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The Idaho Statesman's editorial board said they made their decision to endorse Holli Woodings for Secretary of State without regard to either candidate's "experience," because they didn't believe what experience the two had was "very applicable." Lawerence Denney conceded as much in their debate in his answer to the first question. "I believe you really don't have to have a lot of experience in running an election... I think you have to have good people who have a lot of experience running elections." Our 44 County Clerks and the staff of the Secretary of State take care of everything, don't worry.
But now, in his rebuttal to the Statesman's endorsement of Woodings, Denney wants to insist that his years as a decidedly partisan legislator are not simply relevant, but the decisive factor. (He'll leave the partisanship at the door, he's said. Trust him, even though we have no experience of the non-partisan Lawerence Denney.) It's a convenient argument for him, if not persuasive.
The board expressed concerns about Denney's "past partisan dealings and future plans to tinker with voting," which I and many others share. Rather than admit he's tilting at a windmill, Denney continues to press for applying "readily available technology" (sounds better than "fingerprinting" this time) to a solve the non-detectible voter fraud we might have in this state. (Is that why Republicans hold so many of our government offices?)
"Faith, family and freedom" are lovely, as are motherhood and apple pie. Does Denney really intend to imply that he has some special claim on the three Fs over Woodings? Let's talk about fairness, first.
The last thing Denney had to do with "honest, open and fair elections" was to put his thumbprint on the scale of the bipartisan Redistricting Commission by trying to fire Dolores Crow and Randy Hansen for not doing his and (then GOP chair) Norm Semanko's bidding. The Idaho Supreme Court had to settle that dust-up. Fortunately, Idaho Public TV's archival memory is longer than the Statesman's and you can still read Kevin Richert's recap of the fiasco in which Denney, Semanko and GOP attorney for hire Christ Troupis are featured as the biggest "losers."
Joan McCarter highlights the partisan angle that Republican budget cutting nearly halved CDC's emergency preparedness since 2006. ("Government is the problem," after all.) There's also that partisan thing about approving Obama's nominee for Surgeon General just now, because... the NRA doesn't like his attitude toward guns. What would trauma surgeons, emergency department staff, spinal cord injury specialists know about gun violence, anyway? And besides, approving a nominee for Surgeon General would hand Obama a victory.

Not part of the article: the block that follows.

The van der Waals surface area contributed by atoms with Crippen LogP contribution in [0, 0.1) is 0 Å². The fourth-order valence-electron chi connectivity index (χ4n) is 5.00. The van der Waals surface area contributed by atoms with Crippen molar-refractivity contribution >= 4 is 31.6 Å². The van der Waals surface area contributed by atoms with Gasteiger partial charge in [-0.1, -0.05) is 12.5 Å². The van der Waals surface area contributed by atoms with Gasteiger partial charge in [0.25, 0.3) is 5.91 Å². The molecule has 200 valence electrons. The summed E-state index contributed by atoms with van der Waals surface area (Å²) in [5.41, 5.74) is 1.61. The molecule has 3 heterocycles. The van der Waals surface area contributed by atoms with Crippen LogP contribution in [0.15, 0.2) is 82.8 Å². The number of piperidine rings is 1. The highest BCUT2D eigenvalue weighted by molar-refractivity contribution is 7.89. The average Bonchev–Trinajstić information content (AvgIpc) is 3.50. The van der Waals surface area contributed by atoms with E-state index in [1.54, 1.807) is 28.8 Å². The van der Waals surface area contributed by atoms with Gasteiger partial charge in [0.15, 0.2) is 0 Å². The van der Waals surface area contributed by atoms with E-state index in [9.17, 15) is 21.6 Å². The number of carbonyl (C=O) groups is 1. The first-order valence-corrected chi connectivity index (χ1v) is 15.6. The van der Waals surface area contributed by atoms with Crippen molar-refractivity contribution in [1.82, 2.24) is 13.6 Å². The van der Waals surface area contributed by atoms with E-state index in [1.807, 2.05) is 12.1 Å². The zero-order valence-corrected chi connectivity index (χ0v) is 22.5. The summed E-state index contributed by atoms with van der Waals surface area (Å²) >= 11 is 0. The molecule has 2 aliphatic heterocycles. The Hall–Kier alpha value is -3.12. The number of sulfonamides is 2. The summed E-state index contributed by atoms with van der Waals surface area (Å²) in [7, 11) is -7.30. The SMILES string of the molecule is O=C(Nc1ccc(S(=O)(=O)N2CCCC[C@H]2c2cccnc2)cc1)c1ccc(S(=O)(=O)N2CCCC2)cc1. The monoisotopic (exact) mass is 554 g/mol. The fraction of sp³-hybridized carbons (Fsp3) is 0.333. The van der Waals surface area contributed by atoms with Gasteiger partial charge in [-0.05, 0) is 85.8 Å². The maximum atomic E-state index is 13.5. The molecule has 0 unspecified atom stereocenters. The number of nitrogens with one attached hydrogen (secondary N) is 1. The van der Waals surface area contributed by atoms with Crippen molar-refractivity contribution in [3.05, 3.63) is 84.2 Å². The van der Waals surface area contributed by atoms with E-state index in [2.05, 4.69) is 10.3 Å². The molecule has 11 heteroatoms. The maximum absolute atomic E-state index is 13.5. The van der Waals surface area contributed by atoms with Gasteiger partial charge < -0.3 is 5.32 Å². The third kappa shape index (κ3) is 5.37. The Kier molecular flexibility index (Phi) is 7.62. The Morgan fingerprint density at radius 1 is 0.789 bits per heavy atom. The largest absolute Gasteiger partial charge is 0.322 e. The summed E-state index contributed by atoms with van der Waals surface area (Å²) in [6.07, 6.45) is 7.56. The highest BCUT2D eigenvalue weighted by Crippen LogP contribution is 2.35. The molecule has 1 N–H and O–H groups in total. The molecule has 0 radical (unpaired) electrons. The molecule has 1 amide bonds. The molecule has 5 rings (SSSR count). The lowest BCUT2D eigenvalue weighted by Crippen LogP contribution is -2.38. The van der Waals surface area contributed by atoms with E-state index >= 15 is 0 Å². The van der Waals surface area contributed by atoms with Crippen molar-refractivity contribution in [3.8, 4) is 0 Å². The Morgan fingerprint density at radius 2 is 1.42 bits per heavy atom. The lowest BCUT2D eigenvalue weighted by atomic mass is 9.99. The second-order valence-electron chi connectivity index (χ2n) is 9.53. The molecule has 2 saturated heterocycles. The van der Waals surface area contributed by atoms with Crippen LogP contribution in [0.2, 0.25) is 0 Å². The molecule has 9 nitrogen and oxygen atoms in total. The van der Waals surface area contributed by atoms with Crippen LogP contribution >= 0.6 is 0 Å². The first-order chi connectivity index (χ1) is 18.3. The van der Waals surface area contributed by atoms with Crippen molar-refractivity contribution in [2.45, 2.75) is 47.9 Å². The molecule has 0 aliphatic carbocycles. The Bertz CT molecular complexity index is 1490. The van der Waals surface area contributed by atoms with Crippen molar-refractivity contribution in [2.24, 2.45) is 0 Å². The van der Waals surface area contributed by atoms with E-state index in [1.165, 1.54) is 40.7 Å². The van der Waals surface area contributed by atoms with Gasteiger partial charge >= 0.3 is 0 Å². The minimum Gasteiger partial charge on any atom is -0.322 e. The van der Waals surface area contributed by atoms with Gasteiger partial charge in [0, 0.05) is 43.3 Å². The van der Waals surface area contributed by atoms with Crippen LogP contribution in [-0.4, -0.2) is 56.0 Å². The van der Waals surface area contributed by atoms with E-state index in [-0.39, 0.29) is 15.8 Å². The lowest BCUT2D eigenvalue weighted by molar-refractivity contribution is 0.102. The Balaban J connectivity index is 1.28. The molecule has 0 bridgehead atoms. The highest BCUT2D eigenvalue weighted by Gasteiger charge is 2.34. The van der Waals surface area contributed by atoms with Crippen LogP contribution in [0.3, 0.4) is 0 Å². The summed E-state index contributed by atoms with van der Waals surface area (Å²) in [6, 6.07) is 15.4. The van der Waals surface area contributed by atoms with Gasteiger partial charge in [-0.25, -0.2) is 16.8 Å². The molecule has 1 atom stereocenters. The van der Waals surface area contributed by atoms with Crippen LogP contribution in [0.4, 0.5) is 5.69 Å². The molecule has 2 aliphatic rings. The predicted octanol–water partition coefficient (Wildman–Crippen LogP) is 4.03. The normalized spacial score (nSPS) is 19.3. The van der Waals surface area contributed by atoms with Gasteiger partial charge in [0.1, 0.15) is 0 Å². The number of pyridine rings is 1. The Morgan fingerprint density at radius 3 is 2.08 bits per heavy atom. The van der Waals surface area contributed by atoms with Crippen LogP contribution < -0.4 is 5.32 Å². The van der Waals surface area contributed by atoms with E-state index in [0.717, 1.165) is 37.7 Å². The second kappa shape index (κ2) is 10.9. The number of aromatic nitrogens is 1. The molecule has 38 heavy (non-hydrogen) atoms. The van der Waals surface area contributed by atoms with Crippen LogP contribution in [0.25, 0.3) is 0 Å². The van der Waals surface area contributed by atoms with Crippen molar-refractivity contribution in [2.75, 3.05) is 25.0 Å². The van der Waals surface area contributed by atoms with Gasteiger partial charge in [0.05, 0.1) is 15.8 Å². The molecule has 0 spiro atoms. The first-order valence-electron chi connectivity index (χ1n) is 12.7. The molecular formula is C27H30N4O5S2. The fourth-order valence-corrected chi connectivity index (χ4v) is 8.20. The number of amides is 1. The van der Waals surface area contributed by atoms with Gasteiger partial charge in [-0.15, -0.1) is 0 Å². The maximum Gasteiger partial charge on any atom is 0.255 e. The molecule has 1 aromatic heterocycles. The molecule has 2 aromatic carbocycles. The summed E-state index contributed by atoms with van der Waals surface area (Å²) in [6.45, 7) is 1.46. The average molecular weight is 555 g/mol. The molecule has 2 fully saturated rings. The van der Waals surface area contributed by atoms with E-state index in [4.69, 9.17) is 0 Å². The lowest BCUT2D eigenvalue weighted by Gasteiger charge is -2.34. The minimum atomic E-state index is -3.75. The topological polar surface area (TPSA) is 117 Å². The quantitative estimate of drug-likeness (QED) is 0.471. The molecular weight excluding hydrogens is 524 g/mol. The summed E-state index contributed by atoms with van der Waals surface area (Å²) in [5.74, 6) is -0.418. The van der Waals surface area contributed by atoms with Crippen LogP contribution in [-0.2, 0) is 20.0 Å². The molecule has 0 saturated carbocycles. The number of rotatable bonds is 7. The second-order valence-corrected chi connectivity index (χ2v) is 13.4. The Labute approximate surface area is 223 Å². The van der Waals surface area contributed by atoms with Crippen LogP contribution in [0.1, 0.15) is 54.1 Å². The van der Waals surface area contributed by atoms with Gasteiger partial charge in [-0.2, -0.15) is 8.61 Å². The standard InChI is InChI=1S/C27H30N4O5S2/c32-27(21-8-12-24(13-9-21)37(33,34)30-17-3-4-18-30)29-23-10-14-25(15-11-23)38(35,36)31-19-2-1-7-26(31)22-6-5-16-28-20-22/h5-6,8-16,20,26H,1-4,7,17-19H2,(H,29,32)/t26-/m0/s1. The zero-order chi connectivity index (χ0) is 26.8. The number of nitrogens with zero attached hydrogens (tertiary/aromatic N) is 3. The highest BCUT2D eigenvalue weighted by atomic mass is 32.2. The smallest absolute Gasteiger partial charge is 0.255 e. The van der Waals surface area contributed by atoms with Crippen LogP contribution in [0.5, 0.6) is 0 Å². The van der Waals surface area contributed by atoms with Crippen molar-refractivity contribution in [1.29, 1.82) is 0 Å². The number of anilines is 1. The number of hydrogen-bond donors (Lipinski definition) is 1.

The larger point is made by Judy Stone's technically detailed and well-reasoned blog post on the Scientific American site that McCarter cites: Ebola is showing us that Politics and Public Health Don’t Mix. The whole thing is a worthy read, but the $64 billion (give or take a couple orders of magnitude) pull quote is near the end, just before the part about $1 billion less for the CDC's public health preparedness and response efforts in 2013 than there was in 2002, and tens of thousands fewer workers in state and local health departments since 2008:
"We need a health care system that cares for all, even for those without insurance, without causing them to delay seeking care until they are seriously ill, perhaps infecting others in the process (e.g., tuberculosis, more commonly)."
Everything is connected. The economy and healthcare in West Africa matters to us. Funding for the World Health Organization matters to us. People who have nowhere to go but an emergency room for health care, and who wait too long to go because they can't afford the bill and how long they have to wait to be seen by someone and whether electronic medical information systems are designed more for maximizing billing and minimizing liability than for patient care matter to us. Influenza, measles, whooping cough, Enterovirus-D68, chikungunya, dengue, MERS and bird flu all matter to us at least as much as Ebola, for as scary as that may be right now.
The December 1998 pamphlet on Infection Control for Viral Haemorrhagic Fevers in the African Health Care Setting from the CDC and WHO matters, from the design of health facility posters for the procedures of putting on and taking off personal protective equipment and building incinerators, to community education materials, to all the other continents of the world as well as Africa.
Jefferson County (Missouri) Recorder of Deeds Debbie Dunnegan was just asking... and ok, she acknowledged that she made a poor choice of words, but gosh "meant no ill intent toward anybody," and was just interested to know from "all [her] friends who have served or are currently serving in our military,"